I find it fascinating that I have spoken to business leaders around the world about many hot topics, but the single constant I’m always asked about is how to lead the millennial generation.
Never have we had a single generation of employees that cause leaders to be so perplexed as to how to lead, manage, engage, motivate and obtain loyalty.
But in my personal experience, I have found that working with millennials is one of the most refreshing and satisfying experiences I have had as a leader.
To really understand the complexity of the situation, we need to first understand who the three generations are that are dominating the workforce.
A Breakdown of Generational Differences in the Workplace
In the workplace today, there are three major generations:
- Baby Boomers born from to 1945 to 1963
- Generation X born from 1964 to 1979
- Millennials or Generation Y, born from 1980 to 1995
Each generation grew up in a very different time, which has resulted in varying priorities for their lives. In other words, they all have different reasons for choosing to do what they do, in work and otherwise.
Of course, these are all generalizations, but understanding commonalities can help us better understand how to manage these different generations of employees.
Boomers came of age in the 1970s when the free culture they experienced as children fostered independence and creative thinking. At work, they were loyal, thinking that jobs were for life, amazingly productive and worked best by themselves.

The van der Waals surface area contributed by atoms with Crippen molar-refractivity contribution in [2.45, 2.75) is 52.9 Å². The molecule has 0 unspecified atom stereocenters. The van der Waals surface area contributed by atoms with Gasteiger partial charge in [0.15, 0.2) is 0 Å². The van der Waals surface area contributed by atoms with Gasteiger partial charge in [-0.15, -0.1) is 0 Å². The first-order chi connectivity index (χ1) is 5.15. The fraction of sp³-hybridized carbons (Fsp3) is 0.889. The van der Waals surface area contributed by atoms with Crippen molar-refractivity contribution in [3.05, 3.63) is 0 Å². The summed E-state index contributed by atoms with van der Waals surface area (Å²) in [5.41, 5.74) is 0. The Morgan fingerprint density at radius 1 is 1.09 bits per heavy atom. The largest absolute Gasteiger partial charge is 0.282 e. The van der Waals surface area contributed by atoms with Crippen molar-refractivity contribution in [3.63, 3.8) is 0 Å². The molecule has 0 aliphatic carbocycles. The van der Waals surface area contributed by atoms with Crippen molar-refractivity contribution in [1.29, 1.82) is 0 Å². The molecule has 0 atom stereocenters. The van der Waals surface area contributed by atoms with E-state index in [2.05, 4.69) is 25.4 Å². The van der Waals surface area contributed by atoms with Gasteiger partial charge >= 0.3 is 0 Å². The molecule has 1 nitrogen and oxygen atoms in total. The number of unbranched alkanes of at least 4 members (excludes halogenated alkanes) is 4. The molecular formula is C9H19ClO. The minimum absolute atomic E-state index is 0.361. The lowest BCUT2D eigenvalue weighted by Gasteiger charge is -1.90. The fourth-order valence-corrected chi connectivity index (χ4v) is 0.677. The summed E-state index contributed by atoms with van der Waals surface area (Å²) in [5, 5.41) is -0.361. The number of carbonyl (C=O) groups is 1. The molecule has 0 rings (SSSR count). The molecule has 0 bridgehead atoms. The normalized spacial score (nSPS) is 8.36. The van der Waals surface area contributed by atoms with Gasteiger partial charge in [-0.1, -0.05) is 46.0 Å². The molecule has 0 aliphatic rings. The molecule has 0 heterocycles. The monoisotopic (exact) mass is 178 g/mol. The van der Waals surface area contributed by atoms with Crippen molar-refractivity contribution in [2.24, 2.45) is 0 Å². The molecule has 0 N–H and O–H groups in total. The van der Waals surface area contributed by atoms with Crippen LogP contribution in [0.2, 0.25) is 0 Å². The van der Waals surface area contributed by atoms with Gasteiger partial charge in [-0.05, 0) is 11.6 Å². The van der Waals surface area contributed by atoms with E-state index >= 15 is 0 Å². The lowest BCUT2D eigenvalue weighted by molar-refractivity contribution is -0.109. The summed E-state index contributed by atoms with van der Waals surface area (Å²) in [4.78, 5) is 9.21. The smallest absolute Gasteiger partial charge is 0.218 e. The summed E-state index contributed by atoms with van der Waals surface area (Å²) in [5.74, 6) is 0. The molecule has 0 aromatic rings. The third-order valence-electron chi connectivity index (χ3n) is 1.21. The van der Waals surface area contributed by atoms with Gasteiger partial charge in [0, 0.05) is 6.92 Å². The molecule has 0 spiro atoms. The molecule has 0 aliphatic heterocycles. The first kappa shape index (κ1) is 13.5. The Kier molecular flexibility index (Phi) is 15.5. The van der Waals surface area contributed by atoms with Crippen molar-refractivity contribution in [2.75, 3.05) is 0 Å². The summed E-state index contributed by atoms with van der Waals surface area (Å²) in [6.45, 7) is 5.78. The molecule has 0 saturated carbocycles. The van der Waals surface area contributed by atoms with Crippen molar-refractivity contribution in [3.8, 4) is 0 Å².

Gen X’ers came on the scene in the 1980s during the emergence of modern technology that would forever change the workplace, such as email and cell phones, that allowed for long work days and collaboration.
In fact, Generation X team members are some of the very best at using creativity, problem solving and efficiency because of how much they valued teamwork they growing up in. They focus on results and believe that family comes first.
Millennials are the product of Baby Boomers. Millennials have never known a world without computers, cell phones or the internet, and answers to questions were just a Google search away. They are statistically also the most educated generation.
I Love Working with Millennials, and You Should Too
I find Millennials to be incredibly eager students of leadership, engagement and work ethic. The bad reputation they have received is undeserved, and does not accurately portray the millennial generation.
Today’s business environment is a place where competition is everywhere. To be successful, we all need to be open to new ideas and ways of doing things.
Here are five easy tips for leading millennials in the workplace:
- Know that everyone is different. Your leadership style has to accommodate these differences. Millennials are no different, so do your best to be open to new ideas and suggestions.
- Millennials care deeply about purpose, so show them the importance of their work. When millennials can see that their work matters, they will go the extra mile to deliver.
- Involve them in the planning. Nothing galvanizes a team more than them knowing they have had a say in what is happening and that leadership recognizes their opinions.
- Talk about work. From my experience, millennials like to be involved and informed. Link what the team is doing to the strategy of the organization and talk about values, purpose, vision and strategy.
- Give recognition. Get comfortable giving authentic praise and recognition often.
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